• Race Elite 195 3/4 tights HERE
  • Baselite 200 long sleeve HERE
  • Baselite 140 short sleeve HERE
  • Arm warmers
  • Hot Peak 60 HERE
  • Wrags HERE 
  • Prosoc HERE

SHOES:

Trail Roc 245 3mm drop HERE

trailroc 245 12 13 red blk

Trail Roc 255 6mm drop HERE

trailroc 255 12 13 ink orange

Roc Lite 315 9mm drop HERE

roclite 315 12 13

F-Lite 262 6mm drop HERE

f-lite-262-GREY-LIME-2-13LINKS:

Read the inov-8 Press Release HERE

http://www.inov-8.com/

About inov-8:

inov-8 is a fast-growing sports performance brand that manufactures innovative, lightweight gear for committed athletes wanting to run super-fast on all terrains and smash hardcore workouts.

Born in the UK in 2003, inov-8 now trades in 60 countries and boasts more than 80 shoes in its range, meeting the needs of athletes who want to push boundaries.

inov-8 sponsors a global team of athletes that represent committed competitors in mountain, trail and road running, functional fitness/CrossFit, as well as obstacle course racing. To learn more, visit our website at www.inov-8.com and blogsite at http://teaminov8.wordpress.com/team/

Terry Conway pre race interview Ronda dels Cims 2013

Terry Conway at Cavalls del Vent copyright iancorless.com

Terry Conway at Cavalls del Vent copyright iancorless.com

Lakeland 100 winner and course record holder, Terry Conway speaks to Ian ahead of the 2013 Ronda dels Cims. This will be Terry’s biggest race challenge yet. A race over 100 miles with altitude gain over 12,000m is not something that is easy to prepare for while living in the UK. However, Terry has paced his home in the English Lakes and has trained hard to prepare himself for the challenge ahead.

YouTube HERE

Links:

 

 

Revelation – A visual poem

Copyright Sebastien Montaz-Rosset

Copyright Sebastien Montaz-Rosset

“The heat and the softness of the sunshine

The peace and the rawness of the storms and the cold.

The motion and the rhythm and the ebb and the flow

Of the tides and the wind

Of this glorious weather all around”

Watch this incredible movie on the link below

http://vimeo.com/57370112

by Sebastien Montaz-Rosset – see his Vimeo feed HERE

 

Iditarod Trail Invitational

Iditarod

This race is not for everyone. A mistake at the wrong time and place in the Alaskan winter wilderness could cost you fingers and toes or even your life. At times the only possible rescue will be self rescue. For those who do not agree with this philosophy, expect marked trails and more support there are other races out there which will cater to your needs.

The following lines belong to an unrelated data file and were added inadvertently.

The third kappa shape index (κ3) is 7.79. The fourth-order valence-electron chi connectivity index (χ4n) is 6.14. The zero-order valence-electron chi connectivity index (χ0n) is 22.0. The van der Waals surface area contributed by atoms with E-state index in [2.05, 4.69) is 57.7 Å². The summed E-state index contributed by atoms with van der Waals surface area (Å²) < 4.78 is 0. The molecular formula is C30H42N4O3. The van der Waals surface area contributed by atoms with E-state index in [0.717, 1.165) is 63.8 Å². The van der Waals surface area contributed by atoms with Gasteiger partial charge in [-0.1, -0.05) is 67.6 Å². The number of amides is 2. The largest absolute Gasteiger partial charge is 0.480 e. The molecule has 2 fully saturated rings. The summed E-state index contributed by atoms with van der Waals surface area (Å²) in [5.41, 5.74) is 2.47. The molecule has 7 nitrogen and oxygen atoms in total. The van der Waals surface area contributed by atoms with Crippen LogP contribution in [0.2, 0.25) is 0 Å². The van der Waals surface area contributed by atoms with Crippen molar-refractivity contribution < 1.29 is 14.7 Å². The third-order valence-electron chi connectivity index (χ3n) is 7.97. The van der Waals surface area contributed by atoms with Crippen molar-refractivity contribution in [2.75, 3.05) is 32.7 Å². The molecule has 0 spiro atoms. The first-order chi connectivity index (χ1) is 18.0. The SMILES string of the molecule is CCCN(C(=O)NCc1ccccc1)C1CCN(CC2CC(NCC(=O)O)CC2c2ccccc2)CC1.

Iditarod map

Most races try to entice you to enter by telling you what a great experience you will have. How pleasurable it will be. Not the Iditarod Trail Invitational.

Image of Geoff Roes copyright Geoff Roes

Image of Geoff Roes copyright Geoff Roes

As Geoff Roes proved. This is one seriously tough tough race. In 2012 he was the first man home covering 350 miles in 6 days 23 hours 25 min. Mmmm makes Western States look like a piece of cake eh!

In 2012 only 18 people finished the 350 mile race. The first man home was Peter Basinger in 6 dyas 15 hours BUT that was on a bike! An impressive 6th victory for Peter. Overall 2nd and 3rd was taken by bike riders and then Geoff Roes, 4th overall and 1st runner. Incredible.

In 2013, Arc’teryx athlete Joe Grant will be taking part. I plan to catch up with him before and after this incredibly challenging race and the interviews will be on Talk Ultra.

Joe Grant - Arc'teryx

The Race

The Iditarod Trail Invitational is the world’s longest human powered winter ultra. Beginning in Knik, Alaska it follows the Iditarod Trail to McGrath covering 350 miles. Ironically this is called the ‘short race’. They also have a ‘long race’ covering 1100 miles finishing at Nome, Alaska. Support is minimal. Two snow machines ride ahead of the leaders providing a broken trail to McGrath. Food drops are provided at 130 miles, 210 miles and in even numbered years a feed is provided at ‘Cripple‘ and odd numbered years at ‘Iditarod‘.

That’s it!

Between checkpoints, racers are solo or may work with each other. If they continue to ‘Nome’ for the 1100 mile journey once past McGrath it os solo all the way apart from a food drop at ‘Ruby‘. After that they can use village stores, mail packages ahead or possibly use a school for a warm nights rest. Hard core!

Somehow this quote seems a little understated: Tim Hewitt, six time finisher of the 1100 mile race said:

“It’s the toughest race in the world.”

History

The Iditarod Trail Invitational follows the historic Iditarod Trail. The famous sled dog route runs 1000 miles through frozen Alaska every March since 1973 in memory of those brave individuals who brought the important serum to Nome in 1925 during a diphterie outbreak. Using bicycles as a means of transportation on Alaska’s frozen rivers and tundra might seem a little odd and a crazy idea, but men looking for gold around 1900 that couldn’t afford a dog team actually used what they then called a “wheel” and followed the gold rush from Dawson City to Nome on the Yukon River on bicycles.

How do you get in?

This is the most remote and longest winter ultra race in the world.
Competitors in the human powered event go through an interview process with race organizers Bill & Kathi Merchant.

If they have the skills and knowledge to be self sufficient in cold weather, such as high altitude mountaineering experience or previous arctic expeditions they can enter the race.
Prior finishes in races such as the following are qualifying events.

iditarod route

The 2013 race roster is available to view HERE

Official Race Website HERE

Joe Grant has a great blog called Alpine Works. Follow this HERE

Additional reading – 2012 winner of the 350 mile race, Geoff Roes wrote a detailed report for iRunFar available HERE